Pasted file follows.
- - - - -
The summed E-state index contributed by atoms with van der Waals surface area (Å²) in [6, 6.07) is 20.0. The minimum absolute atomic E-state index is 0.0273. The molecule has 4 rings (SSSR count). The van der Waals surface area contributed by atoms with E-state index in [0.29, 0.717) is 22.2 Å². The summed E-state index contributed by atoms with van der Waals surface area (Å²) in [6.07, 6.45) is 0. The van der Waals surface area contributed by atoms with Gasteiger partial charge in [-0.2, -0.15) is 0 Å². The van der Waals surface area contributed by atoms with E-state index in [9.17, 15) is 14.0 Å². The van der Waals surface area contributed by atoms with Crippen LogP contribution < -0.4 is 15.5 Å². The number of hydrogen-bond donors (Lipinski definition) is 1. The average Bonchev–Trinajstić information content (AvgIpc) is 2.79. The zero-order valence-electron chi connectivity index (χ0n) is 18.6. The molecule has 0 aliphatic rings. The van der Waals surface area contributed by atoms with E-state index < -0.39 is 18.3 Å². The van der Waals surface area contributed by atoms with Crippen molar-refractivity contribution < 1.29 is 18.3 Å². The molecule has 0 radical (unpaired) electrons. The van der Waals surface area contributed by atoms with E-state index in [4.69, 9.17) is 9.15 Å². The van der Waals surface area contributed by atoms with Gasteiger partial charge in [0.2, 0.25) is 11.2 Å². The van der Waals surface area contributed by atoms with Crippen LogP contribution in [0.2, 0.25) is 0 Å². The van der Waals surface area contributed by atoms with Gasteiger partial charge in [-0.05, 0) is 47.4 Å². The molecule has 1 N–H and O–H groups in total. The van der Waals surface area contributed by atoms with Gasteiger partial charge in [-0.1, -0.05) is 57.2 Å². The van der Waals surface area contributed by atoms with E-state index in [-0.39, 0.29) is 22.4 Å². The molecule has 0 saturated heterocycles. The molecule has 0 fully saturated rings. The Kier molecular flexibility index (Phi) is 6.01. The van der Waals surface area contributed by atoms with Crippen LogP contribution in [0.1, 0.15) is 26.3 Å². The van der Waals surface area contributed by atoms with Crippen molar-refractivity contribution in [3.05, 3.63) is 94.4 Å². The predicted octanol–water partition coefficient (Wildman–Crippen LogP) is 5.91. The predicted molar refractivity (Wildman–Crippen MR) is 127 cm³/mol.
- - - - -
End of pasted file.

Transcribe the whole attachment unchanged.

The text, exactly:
The summed E-state index contributed by atoms with van der Waals surface area (Å²) in [6, 6.07) is 20.0. The minimum absolute atomic E-state index is 0.0273. The molecule has 4 rings (SSSR count). The van der Waals surface area contributed by atoms with E-state index in [0.29, 0.717) is 22.2 Å². The summed E-state index contributed by atoms with van der Waals surface area (Å²) in [6.07, 6.45) is 0. The van der Waals surface area contributed by atoms with Gasteiger partial charge in [-0.2, -0.15) is 0 Å². The van der Waals surface area contributed by atoms with E-state index in [9.17, 15) is 14.0 Å². The van der Waals surface area contributed by atoms with Crippen LogP contribution < -0.4 is 15.5 Å². The number of hydrogen-bond donors (Lipinski definition) is 1. The average Bonchev–Trinajstić information content (AvgIpc) is 2.79. The zero-order valence-electron chi connectivity index (χ0n) is 18.6. The molecule has 0 aliphatic rings. The van der Waals surface area contributed by atoms with E-state index < -0.39 is 18.3 Å². The van der Waals surface area contributed by atoms with Crippen molar-refractivity contribution < 1.29 is 18.3 Å². The molecule has 0 radical (unpaired) electrons. The van der Waals surface area contributed by atoms with E-state index in [4.69, 9.17) is 9.15 Å². The van der Waals surface area contributed by atoms with Gasteiger partial charge in [0.2, 0.25) is 11.2 Å². The van der Waals surface area contributed by atoms with Crippen LogP contribution in [0.2, 0.25) is 0 Å². The van der Waals surface area contributed by atoms with Gasteiger partial charge in [-0.05, 0) is 47.4 Å². The molecule has 1 N–H and O–H groups in total. The van der Waals surface area contributed by atoms with Gasteiger partial charge in [-0.1, -0.05) is 57.2 Å². The van der Waals surface area contributed by atoms with E-state index in [-0.39, 0.29) is 22.4 Å². The molecule has 0 saturated heterocycles. The molecule has 0 fully saturated rings. The Kier molecular flexibility index (Phi) is 6.01. The van der Waals surface area contributed by atoms with Crippen LogP contribution in [0.1, 0.15) is 26.3 Å². The van der Waals surface area contributed by atoms with Crippen molar-refractivity contribution in [3.05, 3.63) is 94.4 Å². The predicted octanol–water partition coefficient (Wildman–Crippen LogP) is 5.91. The predicted molar refractivity (Wildman–Crippen MR) is 127 cm³/mol.